Applied Mechanics News

Tuesday, June 13, 2006

CiteULike: Your online library of scientific literature, and more...

CiteULike is an online service to help academics to share, store, and organize the scientific literature. When you see a paper or a book on the web that interests you, you can click one button and have it added to your personal library. CiteULike automatically extracts the citation details (e.g., title, authors, abstract, and DOI). Currently, it supports more than 30 pubishing websites, many of which are of interest of mechanics community, e.g., ScienceDirect, AIP Scitation, Science, Nature, SpringerLink and Amazon.

Searching in your CiteULike library can be very easy. The surnames of all authors in your library are automatically tagged. You can also tag the papers and the books in your library as you like. All these tags appear in a tag cloud. Therefore, locating a paper in your library will be only one or two clicks away. Also, because your library is stored on the web server, you can access it from any computer.

You can also form a group, and integrate every member's own library to a group library. CiteULike also allows everyone to add note on papers or books. By combining the group and the note functions, you can easily form an online journal club among colleagues, collabarators, students, or any group with common interests, no matter how far away from each other.

Programmed by Richard Cameron and generously hosted by the University of Manchester in England, CiteULike is a free service to everyone. You just need to register to use its full functions. It all works within your web browser, no extra software is needed. So give it a try and enjoy.

Note: Nature publishing group also provides a similar service named Connotea. After experimenting both of them, I share the same feeling of many other users: while more attractive at the first sight, Connotea currently offer less flexible functions than CiteULike. I personally vote for CiteULike. You may want to share your experience with CiteULike or Connotea by commenting this entry.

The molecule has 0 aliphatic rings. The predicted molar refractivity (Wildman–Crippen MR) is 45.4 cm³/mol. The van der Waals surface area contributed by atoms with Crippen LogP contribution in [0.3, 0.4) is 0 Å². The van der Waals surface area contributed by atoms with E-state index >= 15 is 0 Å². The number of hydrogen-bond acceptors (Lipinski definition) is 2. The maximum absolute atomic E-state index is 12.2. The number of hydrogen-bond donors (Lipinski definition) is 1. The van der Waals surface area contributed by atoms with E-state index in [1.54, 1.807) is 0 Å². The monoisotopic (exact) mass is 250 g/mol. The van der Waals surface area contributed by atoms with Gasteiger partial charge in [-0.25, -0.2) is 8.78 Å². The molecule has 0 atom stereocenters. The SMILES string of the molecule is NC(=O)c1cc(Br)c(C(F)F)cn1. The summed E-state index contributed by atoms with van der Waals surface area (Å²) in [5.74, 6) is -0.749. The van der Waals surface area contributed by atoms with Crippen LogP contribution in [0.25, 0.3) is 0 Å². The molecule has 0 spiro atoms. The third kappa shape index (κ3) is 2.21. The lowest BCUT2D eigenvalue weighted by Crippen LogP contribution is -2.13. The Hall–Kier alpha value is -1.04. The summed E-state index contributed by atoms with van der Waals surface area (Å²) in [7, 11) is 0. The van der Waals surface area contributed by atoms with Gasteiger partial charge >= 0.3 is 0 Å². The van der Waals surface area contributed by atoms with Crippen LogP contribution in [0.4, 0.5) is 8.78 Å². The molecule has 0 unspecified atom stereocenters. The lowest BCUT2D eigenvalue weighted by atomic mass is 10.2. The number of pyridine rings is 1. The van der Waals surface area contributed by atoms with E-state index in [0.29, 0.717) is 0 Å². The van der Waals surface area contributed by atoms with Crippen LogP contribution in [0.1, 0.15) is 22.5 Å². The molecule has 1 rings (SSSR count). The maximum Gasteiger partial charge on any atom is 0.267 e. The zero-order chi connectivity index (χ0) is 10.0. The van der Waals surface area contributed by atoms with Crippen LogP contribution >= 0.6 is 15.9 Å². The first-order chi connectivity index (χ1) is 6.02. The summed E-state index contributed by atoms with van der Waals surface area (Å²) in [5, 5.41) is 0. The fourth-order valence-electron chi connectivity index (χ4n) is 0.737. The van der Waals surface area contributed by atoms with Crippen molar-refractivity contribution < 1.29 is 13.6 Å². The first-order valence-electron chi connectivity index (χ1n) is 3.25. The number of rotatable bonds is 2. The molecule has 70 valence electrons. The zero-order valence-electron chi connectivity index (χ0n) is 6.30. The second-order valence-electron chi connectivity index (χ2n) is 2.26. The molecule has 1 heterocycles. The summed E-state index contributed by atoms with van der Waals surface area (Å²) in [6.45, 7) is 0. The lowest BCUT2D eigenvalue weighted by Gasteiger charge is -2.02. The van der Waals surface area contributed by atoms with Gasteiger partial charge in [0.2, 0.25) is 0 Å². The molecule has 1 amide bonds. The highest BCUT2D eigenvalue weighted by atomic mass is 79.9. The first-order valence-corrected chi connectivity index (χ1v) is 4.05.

Update on 4 July 2006:

Macroelectronics Journal Club, an online journal club focusing on flexible electronics and running on CiteULike platform, has been launched by See a brief introduction here and detail announcement here.

Update on 14 July 2006:

By default, CiteULike stores links to papers. To get full access of a paper, you often need to locate the paper within the subscription of your institution, instead of its original link. By using a scalable bookmarklet, now localizing the paper links can be only as easy as one click away. See a recent AMN entry for details.


  • Hi,

    I work on Connotea at Nature, and I'd be interested to get some more information about which features you consider CiteULike to be more flexible in.

    We're still actively developing Connotea, so your feedback would help us to improve it.

    You can contanct me on b dot lund at

    Ben Lund

    By Anonymous Anonymous, at 6/14/2006 2:21 AM  

  • Hi,
    Thank you very much for your comment.
    Here are some aspects I feel CiteULike is doing better:

    1. It supports more publishing websites (30+), including ScienceDirect, AIP Scitation, which are of more interest of the engineering and applied sciences community.

    2. Authors of the papers are also tagged, which might be more useful in some cases, especially when you want to search the work by a specific researcher.

    3. Everyone can add notes to papers and books in the library. You can choose to make your notes private or public. This function may facilitate interactions among users with common interests.

    4. Virtually, you can input any paper manually. This is helpful when some papers of interest are unavailable online.

    5. You can store personal PDF copies of the papers in your library.

    The above aspects are purely drawn from my personal experience, not necessarily valid to all users.
    Meanwhile, I also enjoy some features of Connotea better than CiteULike, such as direct input by DOI, renaming tag, etc. I'm looking forward to a better and ever-improving Connotea.


    By Blogger Teng Li, at 6/14/2006 8:27 AM  

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